AMI criticises FCA’s latest fees consultation

The FCA’s latest regulated fees and levies consultation has been criticised by the Association of Mortgage Intermediaries (AMI).

The representative body for the mortgage industry said that it had hoped to see an improvement from the regulator on last year’s consultation paper, but warned there is still a “serious disconnect” with the FCA’s approach to fees.

A 14.8% increase in the appointed representative levy on networks was particularly condemned by the AMI, which stated that the increase is “not mentioned in the narrative but hidden in the rules”.

The AMI was also critical of the decision to charge mortgage brokers for new work surrounding cryptocurrency under the regulator’s money laundering requirements, warning that some crypto firms cannot afford the costs.

AMI chief executive, Robert Sinclair, said: “I am infuriated by the arrogance of this new fees consultation. The impossibility for anyone to hold the FCA to account is becoming damaging to the industry.

“Surcharging networks a further 14.8% on appointed representatives, for issues that exist in other markets, continues to cause us significant concern.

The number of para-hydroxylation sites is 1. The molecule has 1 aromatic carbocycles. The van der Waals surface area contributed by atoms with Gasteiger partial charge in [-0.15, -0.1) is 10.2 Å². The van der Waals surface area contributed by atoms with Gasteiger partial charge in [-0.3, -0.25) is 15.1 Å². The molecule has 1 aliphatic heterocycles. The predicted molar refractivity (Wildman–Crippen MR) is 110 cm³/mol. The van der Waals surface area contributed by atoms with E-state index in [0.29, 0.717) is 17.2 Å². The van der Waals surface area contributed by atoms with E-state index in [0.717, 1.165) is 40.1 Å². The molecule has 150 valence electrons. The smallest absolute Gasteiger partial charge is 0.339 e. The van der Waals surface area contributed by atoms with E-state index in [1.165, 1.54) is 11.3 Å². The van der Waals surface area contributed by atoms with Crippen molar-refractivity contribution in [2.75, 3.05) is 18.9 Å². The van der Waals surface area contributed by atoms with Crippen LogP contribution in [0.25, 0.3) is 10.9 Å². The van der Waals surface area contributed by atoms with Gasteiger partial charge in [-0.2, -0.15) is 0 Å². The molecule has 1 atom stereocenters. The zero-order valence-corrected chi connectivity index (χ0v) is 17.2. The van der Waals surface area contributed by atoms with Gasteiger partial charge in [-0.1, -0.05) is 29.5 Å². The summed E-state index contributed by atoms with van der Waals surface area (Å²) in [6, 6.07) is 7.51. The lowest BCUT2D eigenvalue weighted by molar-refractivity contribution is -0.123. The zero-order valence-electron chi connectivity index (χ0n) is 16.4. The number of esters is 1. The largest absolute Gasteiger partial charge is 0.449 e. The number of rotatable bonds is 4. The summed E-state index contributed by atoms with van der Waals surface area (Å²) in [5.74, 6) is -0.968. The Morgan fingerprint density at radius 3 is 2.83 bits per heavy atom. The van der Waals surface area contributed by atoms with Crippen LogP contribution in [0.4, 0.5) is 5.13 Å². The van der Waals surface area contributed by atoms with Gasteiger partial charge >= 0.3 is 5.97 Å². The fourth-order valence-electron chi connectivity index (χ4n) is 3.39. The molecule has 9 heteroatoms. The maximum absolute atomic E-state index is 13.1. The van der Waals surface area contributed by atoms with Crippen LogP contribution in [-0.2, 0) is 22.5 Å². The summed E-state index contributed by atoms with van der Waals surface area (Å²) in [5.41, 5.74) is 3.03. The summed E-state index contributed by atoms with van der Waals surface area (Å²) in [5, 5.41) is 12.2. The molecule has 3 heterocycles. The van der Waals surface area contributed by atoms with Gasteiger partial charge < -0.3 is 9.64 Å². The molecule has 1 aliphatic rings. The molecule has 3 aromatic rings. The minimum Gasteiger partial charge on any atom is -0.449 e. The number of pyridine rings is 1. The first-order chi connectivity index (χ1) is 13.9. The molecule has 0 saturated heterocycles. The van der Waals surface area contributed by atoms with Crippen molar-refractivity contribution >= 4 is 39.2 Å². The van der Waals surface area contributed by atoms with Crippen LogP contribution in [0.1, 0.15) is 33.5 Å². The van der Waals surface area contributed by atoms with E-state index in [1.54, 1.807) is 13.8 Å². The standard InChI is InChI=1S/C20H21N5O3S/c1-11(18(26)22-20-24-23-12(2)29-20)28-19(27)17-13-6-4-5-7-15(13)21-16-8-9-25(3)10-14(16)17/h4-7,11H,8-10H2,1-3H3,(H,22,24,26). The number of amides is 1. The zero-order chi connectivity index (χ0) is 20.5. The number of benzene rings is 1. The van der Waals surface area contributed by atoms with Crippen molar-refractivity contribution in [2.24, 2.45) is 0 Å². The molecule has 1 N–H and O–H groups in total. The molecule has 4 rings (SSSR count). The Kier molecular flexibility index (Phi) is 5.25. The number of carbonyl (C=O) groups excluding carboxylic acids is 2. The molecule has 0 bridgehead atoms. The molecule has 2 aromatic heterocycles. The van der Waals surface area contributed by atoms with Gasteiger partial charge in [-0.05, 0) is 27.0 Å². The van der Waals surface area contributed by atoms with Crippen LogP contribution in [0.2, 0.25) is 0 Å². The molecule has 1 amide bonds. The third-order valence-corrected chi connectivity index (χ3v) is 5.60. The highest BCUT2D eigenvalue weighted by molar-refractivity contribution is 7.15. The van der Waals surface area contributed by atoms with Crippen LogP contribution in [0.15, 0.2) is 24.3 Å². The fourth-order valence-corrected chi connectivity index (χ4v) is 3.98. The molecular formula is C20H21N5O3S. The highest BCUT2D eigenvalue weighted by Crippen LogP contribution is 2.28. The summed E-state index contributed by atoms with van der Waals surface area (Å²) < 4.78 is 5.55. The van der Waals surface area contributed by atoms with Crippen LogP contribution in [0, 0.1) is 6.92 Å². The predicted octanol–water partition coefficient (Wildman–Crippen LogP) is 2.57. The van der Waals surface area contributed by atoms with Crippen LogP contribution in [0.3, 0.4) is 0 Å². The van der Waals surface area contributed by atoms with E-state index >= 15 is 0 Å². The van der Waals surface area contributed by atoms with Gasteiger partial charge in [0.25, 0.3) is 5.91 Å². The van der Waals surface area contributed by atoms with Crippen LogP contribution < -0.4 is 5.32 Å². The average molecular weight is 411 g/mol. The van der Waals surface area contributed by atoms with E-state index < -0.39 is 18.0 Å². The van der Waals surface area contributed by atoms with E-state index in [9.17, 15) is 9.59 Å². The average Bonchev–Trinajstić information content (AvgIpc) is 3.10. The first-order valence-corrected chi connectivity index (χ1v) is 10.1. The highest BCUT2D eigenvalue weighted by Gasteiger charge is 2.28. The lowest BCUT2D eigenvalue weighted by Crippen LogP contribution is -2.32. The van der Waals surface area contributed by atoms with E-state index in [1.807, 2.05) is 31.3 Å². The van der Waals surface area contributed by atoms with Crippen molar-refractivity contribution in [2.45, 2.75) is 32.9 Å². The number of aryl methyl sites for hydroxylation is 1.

“The assumption that mortgage broker customers can find the money to pay for the process to review and authorise cryptocurrency firms displays a total lack of appreciation of the thin margins that most brokers operate under.”

The AMI did indicate that the fees consultation does “deliver a good three-year plan and business plan”, and that it does “broadly explain the future”.

However, the body also highlighted that the repeat of the five-week consultation period remains “the shortest in memory”. The regulator has asked for comments to be made on its consultation paper by 12 May.

Sinclair added: “The senior team at the FCA have said they hope to have the time to engage more with the industry later in 2022 than they have been able to do during the COVID crisis. It is to be hoped that there is enough of an industry left by then, as the increasing regulatory cost burden makes this a less attractive place to be.

“It is death by a thousand cuts, with increasing FOS fees, FSCS costs, Consumer Duty and the raw cost of the FCA activity and fees. Good firms cannot just keep having an escalating bill.”

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